They have also coordinated their efforts well regarding their recent album release. Prior work has been available for free legal download from Soundcloud, encouraging people to put the music on iPods. They established a fan base before releasing the latest work, Ride It Out, which was only available for purchase, not legal download. Ride It Out is a thirteen-track compilation that picks up where their previous work, We Are Nothing, left off. It has a similar sound but expands on their capabilities and further develops the group. They put the album up for pre-order on iTunes, but allowed listeners to access it via SoundCloud. In recent weeks, they’ve created music videos for many of the songs. In a visual society, this is particularly valuable. It’s quite easy to share a music video via social media and visual content gets as much as twice the activity as a textual post. Additionally, I like the music videos; it’s a pleasant surprise when it doesn’t ruin my perception of the song (cough cough “We Can’t Stop” cough cough).
They’ve continued creating music even after the album release (it’s like the cherry on top). One of the opening acts for some of their shows–Outasight is featured on a single called “Ghost Town”, along with Kinetics (the author of the hook for B.o.B and Hayley Williams’ “Airplanes”), which was released on September 17th, about two weeks after Ride It Out became available. They’re generating buzz for themselves and their fellow musicians, mixing fan bases and raising awareness for all groups.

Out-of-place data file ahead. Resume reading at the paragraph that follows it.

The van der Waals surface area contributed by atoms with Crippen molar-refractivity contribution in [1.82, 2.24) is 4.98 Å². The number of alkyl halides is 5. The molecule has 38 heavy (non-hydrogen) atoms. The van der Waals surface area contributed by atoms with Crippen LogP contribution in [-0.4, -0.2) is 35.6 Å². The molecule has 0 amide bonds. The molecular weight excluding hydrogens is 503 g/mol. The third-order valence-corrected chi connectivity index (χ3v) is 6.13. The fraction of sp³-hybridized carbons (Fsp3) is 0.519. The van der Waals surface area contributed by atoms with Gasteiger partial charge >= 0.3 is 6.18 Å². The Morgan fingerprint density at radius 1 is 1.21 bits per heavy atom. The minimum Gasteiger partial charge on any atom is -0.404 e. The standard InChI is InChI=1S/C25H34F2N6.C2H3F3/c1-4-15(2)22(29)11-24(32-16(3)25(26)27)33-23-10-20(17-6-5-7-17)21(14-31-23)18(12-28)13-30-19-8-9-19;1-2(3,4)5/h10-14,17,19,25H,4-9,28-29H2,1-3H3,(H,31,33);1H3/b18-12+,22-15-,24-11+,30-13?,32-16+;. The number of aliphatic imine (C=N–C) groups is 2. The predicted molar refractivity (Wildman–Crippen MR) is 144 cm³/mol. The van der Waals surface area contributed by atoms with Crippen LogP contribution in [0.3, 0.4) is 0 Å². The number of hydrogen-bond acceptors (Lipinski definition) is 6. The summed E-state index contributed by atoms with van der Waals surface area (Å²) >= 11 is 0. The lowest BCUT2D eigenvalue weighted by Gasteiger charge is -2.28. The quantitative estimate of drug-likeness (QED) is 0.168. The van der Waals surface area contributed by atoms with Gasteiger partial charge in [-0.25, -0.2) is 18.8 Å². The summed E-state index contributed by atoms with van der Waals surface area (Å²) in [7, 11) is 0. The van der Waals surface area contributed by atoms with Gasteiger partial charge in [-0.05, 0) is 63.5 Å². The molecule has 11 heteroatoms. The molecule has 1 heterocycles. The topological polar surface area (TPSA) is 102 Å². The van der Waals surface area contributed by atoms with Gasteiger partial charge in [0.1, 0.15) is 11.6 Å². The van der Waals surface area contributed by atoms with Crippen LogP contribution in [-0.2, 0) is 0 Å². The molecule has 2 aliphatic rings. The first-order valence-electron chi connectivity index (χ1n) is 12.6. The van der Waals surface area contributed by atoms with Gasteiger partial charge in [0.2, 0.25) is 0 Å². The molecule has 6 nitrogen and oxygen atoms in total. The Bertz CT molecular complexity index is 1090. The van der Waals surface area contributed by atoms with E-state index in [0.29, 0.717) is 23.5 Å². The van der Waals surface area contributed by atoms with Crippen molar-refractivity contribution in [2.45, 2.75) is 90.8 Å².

The next challenge will be reaching audiences that may be appropriate but are unfamiliar with Radical Something–such as Jason Mraz or Sammy Adams fans. Radical Something is currently using Jamplify to incentivize fan for promoting their concert through social media; those who post are entered in a contest to win VIP tickets. By encouraging existing fans to post this content and broadcast it to their followers, Radical Something is increasing the chances of gaining new listeners. However, that reach may not be broad enough.
This is the challenge with music and its promotions–it largely stays in within the same, self-selected audience. The musicians post on Twitter; perhaps they get a few dozen retweets from followers, but even that extended circle only goes so far. It’s breaking through to new groups of interest that can deliver significant results and increase their number of loyal listeners. Translating online activity into physical sales and personal engagement is the meaningful and financially powerful component.
I’m happy to see the success the group has had so far and I’m interested to see how they will promote their music in the future. I hope they’ll continue to be great listeners to their fans by responding to tweets, text messages, and giving us the information about their creative process. Most of all, I can’t wait to see them perform in Boston on Sunday!